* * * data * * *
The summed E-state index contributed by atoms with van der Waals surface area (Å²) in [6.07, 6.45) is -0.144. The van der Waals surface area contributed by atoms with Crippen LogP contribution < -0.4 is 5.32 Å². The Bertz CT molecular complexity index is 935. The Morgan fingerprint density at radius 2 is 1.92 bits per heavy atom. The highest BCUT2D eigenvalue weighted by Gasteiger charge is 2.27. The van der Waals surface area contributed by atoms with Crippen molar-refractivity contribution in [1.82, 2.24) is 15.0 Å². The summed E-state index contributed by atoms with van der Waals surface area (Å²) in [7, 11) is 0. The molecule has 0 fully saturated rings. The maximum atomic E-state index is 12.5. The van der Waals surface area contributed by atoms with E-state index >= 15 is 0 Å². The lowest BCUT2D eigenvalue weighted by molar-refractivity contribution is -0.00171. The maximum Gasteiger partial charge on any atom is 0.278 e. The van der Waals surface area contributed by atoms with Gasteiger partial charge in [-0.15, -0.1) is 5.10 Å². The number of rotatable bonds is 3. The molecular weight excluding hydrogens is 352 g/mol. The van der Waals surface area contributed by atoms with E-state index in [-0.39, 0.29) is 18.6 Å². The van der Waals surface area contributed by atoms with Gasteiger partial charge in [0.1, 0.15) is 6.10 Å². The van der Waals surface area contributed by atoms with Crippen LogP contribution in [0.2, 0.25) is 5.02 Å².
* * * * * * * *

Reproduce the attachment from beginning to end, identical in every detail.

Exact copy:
The summed E-state index contributed by atoms with van der Waals surface area (Å²) in [6.07, 6.45) is -0.144. The van der Waals surface area contributed by atoms with Crippen LogP contribution < -0.4 is 5.32 Å². The Bertz CT molecular complexity index is 935. The Morgan fingerprint density at radius 2 is 1.92 bits per heavy atom. The highest BCUT2D eigenvalue weighted by Gasteiger charge is 2.27. The van der Waals surface area contributed by atoms with Crippen molar-refractivity contribution in [1.82, 2.24) is 15.0 Å². The summed E-state index contributed by atoms with van der Waals surface area (Å²) in [7, 11) is 0. The molecule has 0 fully saturated rings. The maximum atomic E-state index is 12.5. The van der Waals surface area contributed by atoms with E-state index >= 15 is 0 Å². The lowest BCUT2D eigenvalue weighted by molar-refractivity contribution is -0.00171. The maximum Gasteiger partial charge on any atom is 0.278 e. The van der Waals surface area contributed by atoms with Gasteiger partial charge in [-0.15, -0.1) is 5.10 Å². The number of rotatable bonds is 3. The molecular weight excluding hydrogens is 352 g/mol. The van der Waals surface area contributed by atoms with E-state index in [-0.39, 0.29) is 18.6 Å². The van der Waals surface area contributed by atoms with Gasteiger partial charge in [0.1, 0.15) is 6.10 Å². The van der Waals surface area contributed by atoms with Crippen LogP contribution in [0.2, 0.25) is 5.02 Å².